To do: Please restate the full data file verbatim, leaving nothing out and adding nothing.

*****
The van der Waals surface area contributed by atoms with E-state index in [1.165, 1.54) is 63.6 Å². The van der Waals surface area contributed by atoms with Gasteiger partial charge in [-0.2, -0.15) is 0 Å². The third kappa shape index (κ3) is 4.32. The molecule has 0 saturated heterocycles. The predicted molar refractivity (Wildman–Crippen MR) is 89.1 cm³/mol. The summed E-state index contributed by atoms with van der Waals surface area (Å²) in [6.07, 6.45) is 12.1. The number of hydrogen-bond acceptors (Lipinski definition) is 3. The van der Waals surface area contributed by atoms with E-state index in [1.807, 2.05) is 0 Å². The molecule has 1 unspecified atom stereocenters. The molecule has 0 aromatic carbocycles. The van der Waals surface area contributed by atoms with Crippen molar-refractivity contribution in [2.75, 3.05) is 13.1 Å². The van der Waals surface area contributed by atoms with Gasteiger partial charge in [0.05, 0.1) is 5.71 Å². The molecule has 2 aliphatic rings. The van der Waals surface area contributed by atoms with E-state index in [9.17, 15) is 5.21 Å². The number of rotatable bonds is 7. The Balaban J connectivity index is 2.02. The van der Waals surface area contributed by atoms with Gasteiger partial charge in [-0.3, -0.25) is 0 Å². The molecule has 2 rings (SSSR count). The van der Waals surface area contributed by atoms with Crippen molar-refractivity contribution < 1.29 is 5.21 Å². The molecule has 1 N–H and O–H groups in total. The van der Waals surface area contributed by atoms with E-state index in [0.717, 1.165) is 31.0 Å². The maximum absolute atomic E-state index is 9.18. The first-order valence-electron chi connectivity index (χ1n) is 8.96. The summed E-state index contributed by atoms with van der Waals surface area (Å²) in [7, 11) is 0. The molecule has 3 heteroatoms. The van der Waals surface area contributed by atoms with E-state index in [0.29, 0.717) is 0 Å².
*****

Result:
The van der Waals surface area contributed by atoms with E-state index in [1.165, 1.54) is 63.6 Å². The van der Waals surface area contributed by atoms with Gasteiger partial charge in [-0.2, -0.15) is 0 Å². The third kappa shape index (κ3) is 4.32. The molecule has 0 saturated heterocycles. The predicted molar refractivity (Wildman–Crippen MR) is 89.1 cm³/mol. The summed E-state index contributed by atoms with van der Waals surface area (Å²) in [6.07, 6.45) is 12.1. The number of hydrogen-bond acceptors (Lipinski definition) is 3. The van der Waals surface area contributed by atoms with E-state index in [1.807, 2.05) is 0 Å². The molecule has 1 unspecified atom stereocenters. The molecule has 0 aromatic carbocycles. The van der Waals surface area contributed by atoms with Crippen molar-refractivity contribution in [2.75, 3.05) is 13.1 Å². The van der Waals surface area contributed by atoms with Gasteiger partial charge in [0.05, 0.1) is 5.71 Å². The molecule has 2 aliphatic rings. The van der Waals surface area contributed by atoms with E-state index in [9.17, 15) is 5.21 Å². The number of rotatable bonds is 7. The Balaban J connectivity index is 2.02. The van der Waals surface area contributed by atoms with Gasteiger partial charge in [-0.3, -0.25) is 0 Å². The molecule has 2 rings (SSSR count). The van der Waals surface area contributed by atoms with Crippen molar-refractivity contribution < 1.29 is 5.21 Å². The molecule has 1 N–H and O–H groups in total. The van der Waals surface area contributed by atoms with E-state index in [0.717, 1.165) is 31.0 Å². The maximum absolute atomic E-state index is 9.18. The first-order valence-electron chi connectivity index (χ1n) is 8.96. The summed E-state index contributed by atoms with van der Waals surface area (Å²) in [7, 11) is 0. The molecule has 3 heteroatoms. The van der Waals surface area contributed by atoms with E-state index in [0.29, 0.717) is 0 Å².